There I discovered that the hundreds of books I had loved as child were considered the cream of children's literature. Becoming a children's librarian seemed a natural choice, especially because I was lucky enough to take courses from the late Sheila Egoff, a respected expert on the subject.

My first library job was in St Catharines, Ontario, where I discovered my Loyalist ancestors had lived! Then I worked for four busy years as a children's librarian for the North York Public Library, living in Toronto. The deeper I became involved in children's books, the more I yearned to write one, but my career was so demanding I didn't have time. Then I took a year off to get an M.A. at the Simmons College Center for the Study of Children's Literature in Boston. The year and a half I spent there was inspiring and exhilarating. I took many courses in literature but also two courses in writing. My teachers, Nancy Bond and Jane Langton, both encouraged me to continue. I left Simmons determined to start a book and, because of a small inheritance from my grandmother, I was able to do so. I moved back to Vancouver, found a part-time library job, and began my first children's novel, THE DARING GAME.

There is nothing as thrilling as finishing one's first book! Then the honeymoon was over, for I had to find a publisher. The first two I sent it to turned it down but the third, Penguin Books Canada, accepted it. I was given a wonderful, perceptive editor, David Kilgour, who has been my editor for most of my books ever since.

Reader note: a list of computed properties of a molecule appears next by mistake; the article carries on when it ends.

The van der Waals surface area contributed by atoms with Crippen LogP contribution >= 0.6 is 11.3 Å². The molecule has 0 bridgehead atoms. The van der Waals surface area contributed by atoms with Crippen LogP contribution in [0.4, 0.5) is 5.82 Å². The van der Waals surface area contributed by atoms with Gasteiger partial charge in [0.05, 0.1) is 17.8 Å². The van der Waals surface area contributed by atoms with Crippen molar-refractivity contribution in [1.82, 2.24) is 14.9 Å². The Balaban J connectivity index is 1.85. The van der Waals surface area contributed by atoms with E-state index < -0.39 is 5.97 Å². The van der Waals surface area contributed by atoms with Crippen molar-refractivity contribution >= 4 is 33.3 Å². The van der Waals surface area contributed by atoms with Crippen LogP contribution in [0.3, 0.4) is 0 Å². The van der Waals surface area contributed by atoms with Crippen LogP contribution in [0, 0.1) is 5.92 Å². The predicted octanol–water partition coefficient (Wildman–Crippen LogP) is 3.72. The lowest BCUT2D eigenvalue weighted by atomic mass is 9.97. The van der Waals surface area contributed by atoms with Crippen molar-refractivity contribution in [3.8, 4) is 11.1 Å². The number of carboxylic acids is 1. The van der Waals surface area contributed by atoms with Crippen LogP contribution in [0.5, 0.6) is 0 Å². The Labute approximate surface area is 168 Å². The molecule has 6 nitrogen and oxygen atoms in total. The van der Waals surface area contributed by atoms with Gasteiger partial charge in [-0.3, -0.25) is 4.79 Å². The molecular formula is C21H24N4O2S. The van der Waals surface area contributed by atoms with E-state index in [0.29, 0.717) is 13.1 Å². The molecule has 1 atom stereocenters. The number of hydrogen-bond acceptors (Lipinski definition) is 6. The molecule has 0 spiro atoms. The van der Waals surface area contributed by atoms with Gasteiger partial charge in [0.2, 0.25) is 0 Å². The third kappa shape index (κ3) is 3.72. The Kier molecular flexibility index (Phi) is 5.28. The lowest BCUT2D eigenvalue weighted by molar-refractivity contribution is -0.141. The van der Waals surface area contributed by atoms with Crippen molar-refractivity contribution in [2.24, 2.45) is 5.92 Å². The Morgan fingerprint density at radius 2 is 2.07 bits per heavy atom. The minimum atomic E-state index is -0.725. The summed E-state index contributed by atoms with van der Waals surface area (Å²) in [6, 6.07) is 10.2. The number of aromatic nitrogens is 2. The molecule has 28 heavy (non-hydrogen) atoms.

Receiving my  first literary award

My books soon became popular enough that I could afford to write full time. I continued to live in Vancouver for the next twenty years, writing novels and being a writer: giving talks at schools and libraries, teaching writing and children's literature, book reviewing, attending writers' conferences and answering fan mail. I won many awards, which was very gratifying, and met and heard from many kids who loved my books, which was even more rewarding.

at a young writers' workshop

Kit and Katherine with Piper and PoppyIn 2005 I moved to Victoria to live with my partner, Katherine Farris. In 2010 we built a house in Oak Bay. It was both challenging and exhilarating to design exactly what we wanted! Katherine, who is an artist (check out her web site), has a sunny studio on the main floor. I write in a high office that looks out onto the many garry oaks in our garden. Katherine often asks me for suggestions about her current painting, and she is always the first reader for my newest novel. We get great pleasure out of Piper, our standard red poodle. Sadly Poppy, our old border terrier, died in 2012. In 2017 we acquired Brio, a small, mischievous Australian Labradoodle. Victoria is a beautiful and interesting small city, and we have many friends, both here and in Vancouver and Toronto. In fact, sometimes I feel so lucky that I think I must be in a story myself!

For more information about me, look for these articles in a large library:

BEHIND THE STORY, Canscaip, 1995